It’s one of the most powerful finance positions in the country, with the opportunity to control the price of money. So how does one become a central bank governor?

Those inside the Reserve Bank of Australia will be asking themselves that very question this morning, as assistant governor Philip Lowe looks set to take over (one day) from current boss Glenn Stevens as the bank’s top dog.

Treasurer Wayne Swan announced Lowe’s ascension to the role of deputy governor yesterday, with AiG boss Heather Ridout also being appointed to the RBA board to take the spot of BlueScope Steel chairman Graham Kraehe.

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But for those with serious aspirations of becoming governor (a position so influential we recently made Stevens our no.2 most powerful Money Mover) a long apprenticeship at Martin Place is clearly a must.

Stevens has spent more than 30 years inside the marble walls of the central bank, a tenure matched by his new right-hand man (who’s three years younger). Both have also done time in a series of different policy departments, including stints as head of the bank’s Economic Analysis Department.

Outgoing deputy Ric Battellino was another who seemed to enjoy the confines of Martin Place, having spent 39 years there when his term expires next February.

A post-graduate education from North America also doesn’t seem to hurt. Stevens achieved a Masters at the University of Western Ontario, while Lowe completed a PhD at MIT (a school which also produced US Fed chairman Ben Barnanke).

“Phil is a career central banker who has developed an outstanding reputation in this Byzantine profession,” says economist Christopher Joye. “He is regarded as the second-most-hawkish guy inside the RBA after Ric Battellino, who he now succeeds as deputy governor.”

Lowe’s appointment comes on the eve of the bank’s latest interest rate announcement. And while many will be tuning in today in anticipation of a rate cut (Centrebet is giving odds of $1.55 on a 25 basis point cut), those keeping their eye on the comings-and-goings of Martin Place will be looking for any distinctive long-term change in RBA policy.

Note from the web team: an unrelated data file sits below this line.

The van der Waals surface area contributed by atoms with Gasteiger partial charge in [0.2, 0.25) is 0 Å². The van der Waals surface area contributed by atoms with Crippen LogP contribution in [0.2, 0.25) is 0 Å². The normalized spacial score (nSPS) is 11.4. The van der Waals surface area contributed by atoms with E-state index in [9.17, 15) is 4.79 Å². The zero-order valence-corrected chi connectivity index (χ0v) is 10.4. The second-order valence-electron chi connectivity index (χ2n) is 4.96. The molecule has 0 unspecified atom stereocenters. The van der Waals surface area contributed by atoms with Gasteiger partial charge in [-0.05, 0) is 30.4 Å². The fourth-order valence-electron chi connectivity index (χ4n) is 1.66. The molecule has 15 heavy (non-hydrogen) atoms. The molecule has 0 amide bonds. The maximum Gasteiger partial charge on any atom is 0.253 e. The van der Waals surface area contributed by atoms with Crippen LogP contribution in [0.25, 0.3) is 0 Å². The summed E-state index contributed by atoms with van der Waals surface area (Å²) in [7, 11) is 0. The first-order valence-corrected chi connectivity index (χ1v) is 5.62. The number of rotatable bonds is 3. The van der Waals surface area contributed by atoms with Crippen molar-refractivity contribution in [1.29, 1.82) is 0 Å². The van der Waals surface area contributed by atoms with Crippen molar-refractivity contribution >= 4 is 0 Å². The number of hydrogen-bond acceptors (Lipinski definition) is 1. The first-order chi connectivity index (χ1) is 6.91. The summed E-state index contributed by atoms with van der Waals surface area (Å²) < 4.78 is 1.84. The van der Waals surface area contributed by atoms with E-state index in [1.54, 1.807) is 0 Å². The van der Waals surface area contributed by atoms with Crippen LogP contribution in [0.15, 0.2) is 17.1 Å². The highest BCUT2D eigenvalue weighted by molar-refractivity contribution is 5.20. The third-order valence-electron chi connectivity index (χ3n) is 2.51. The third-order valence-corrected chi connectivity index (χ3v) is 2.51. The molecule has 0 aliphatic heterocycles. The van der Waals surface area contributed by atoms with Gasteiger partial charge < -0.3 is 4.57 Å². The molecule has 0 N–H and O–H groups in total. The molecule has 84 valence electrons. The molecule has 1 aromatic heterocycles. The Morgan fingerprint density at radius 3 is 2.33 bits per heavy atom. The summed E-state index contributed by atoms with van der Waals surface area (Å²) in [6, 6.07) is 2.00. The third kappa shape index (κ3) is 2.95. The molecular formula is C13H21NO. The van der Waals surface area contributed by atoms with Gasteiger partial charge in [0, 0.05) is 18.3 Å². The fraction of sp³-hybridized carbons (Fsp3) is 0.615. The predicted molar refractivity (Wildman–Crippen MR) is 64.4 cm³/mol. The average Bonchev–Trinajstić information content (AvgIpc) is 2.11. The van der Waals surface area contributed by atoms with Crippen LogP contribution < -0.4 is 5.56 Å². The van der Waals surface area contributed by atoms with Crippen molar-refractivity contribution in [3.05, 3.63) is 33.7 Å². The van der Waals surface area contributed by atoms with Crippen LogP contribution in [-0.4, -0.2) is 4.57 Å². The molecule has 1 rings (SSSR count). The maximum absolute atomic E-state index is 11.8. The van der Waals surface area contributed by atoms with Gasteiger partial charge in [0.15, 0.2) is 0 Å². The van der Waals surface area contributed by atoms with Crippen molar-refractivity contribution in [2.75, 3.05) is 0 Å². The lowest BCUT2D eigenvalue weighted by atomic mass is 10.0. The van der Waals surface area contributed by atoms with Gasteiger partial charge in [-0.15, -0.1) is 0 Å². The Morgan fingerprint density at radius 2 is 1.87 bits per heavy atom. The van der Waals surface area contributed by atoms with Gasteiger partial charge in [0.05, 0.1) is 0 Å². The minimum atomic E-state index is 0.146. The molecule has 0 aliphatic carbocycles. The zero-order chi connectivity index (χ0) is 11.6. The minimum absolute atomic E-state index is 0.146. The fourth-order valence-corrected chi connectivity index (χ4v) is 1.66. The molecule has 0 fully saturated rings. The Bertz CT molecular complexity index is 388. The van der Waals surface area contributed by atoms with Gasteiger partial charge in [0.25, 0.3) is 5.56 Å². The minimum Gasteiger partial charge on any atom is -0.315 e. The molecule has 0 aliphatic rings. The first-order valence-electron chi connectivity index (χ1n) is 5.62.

“In his statements, Phil is consistently more hawkish on inflation, and bullish on Australia’s future growth prospects, than his boss, the governor, whom comes across as comparatively dovish,” says Joye. “As governor, Phil’s biggest challenge will be dealing with a Board dominated by highly conflicted private sector representatives who are rarely disposed to calling for higher interest rates.”

With clouds hovering over the economies of both Europe and the US, Lowe’s rise to the top comes at a difficult time for central bankers. His boss Glenn Stevens was effusive in his praise for Lowe this morning. “Dr Lowe is an exceptional economist and a valued colleague. He has had a distinguished career at the bank since joining in 1980, covering the full cross-section of the bank’s activities,” he said in a statement.

Meanwhile, Women on Boards executive director Claire Braund says AiGroup head Heather Ridout’s appointment to the RBA board shows it is falling into line with business, government and community expectations for board diversity. “It reflects the growing awareness of the benefits that highly qualified people with diverse backgrounds, experience and gender bring to a business,” she tells The Power Index.

But given the banking sector currently leads other industries when it comes to the representation of women on boards, the government’s appointment process for the RBA has been a little behind when it comes to shoring up gender diversity. Even if some economists, like Saul Eslake, believe gender diversity is irrelevant to the RBA’s decisions making process.

As Braund outlines, the Australian banking sector’s progress on leadership diversity over the last couple of years has been significant, and the RBA needed to come up to speed with it. Westpac has four female directors (including CEO Gail Kelly), the Commonwealth Bank has three and NAB has two (ANZ lags with just one female director). All banks have targets and programs in place to improve gender diversity in management and leadership roles.

*Read more on the RBA appointments at The Power Index

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Peter Fray
Peter Fray
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